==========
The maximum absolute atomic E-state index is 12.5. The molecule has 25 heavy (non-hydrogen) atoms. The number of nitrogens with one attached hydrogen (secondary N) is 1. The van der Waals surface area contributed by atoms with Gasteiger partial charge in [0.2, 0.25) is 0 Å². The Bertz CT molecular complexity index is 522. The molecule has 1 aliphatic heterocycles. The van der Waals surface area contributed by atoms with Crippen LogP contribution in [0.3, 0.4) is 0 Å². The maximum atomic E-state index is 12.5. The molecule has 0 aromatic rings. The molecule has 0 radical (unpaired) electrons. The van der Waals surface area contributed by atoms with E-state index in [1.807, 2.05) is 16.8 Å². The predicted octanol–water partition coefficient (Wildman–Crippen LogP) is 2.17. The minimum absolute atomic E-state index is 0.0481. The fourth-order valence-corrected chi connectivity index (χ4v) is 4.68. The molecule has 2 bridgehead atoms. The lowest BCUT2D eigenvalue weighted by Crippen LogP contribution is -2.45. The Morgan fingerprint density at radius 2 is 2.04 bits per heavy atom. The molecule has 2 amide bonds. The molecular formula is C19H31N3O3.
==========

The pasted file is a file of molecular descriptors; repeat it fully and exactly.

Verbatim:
The maximum absolute atomic E-state index is 12.5. The molecule has 25 heavy (non-hydrogen) atoms. The number of nitrogens with one attached hydrogen (secondary N) is 1. The van der Waals surface area contributed by atoms with Gasteiger partial charge in [0.2, 0.25) is 0 Å². The Bertz CT molecular complexity index is 522. The molecule has 1 aliphatic heterocycles. The van der Waals surface area contributed by atoms with Crippen LogP contribution in [0.3, 0.4) is 0 Å². The maximum atomic E-state index is 12.5. The molecule has 0 aromatic rings. The molecule has 0 radical (unpaired) electrons. The van der Waals surface area contributed by atoms with E-state index in [1.807, 2.05) is 16.8 Å². The predicted octanol–water partition coefficient (Wildman–Crippen LogP) is 2.17. The minimum absolute atomic E-state index is 0.0481. The fourth-order valence-corrected chi connectivity index (χ4v) is 4.68. The molecule has 2 bridgehead atoms. The lowest BCUT2D eigenvalue weighted by Crippen LogP contribution is -2.45. The Morgan fingerprint density at radius 2 is 2.04 bits per heavy atom. The molecule has 2 amide bonds. The molecular formula is C19H31N3O3.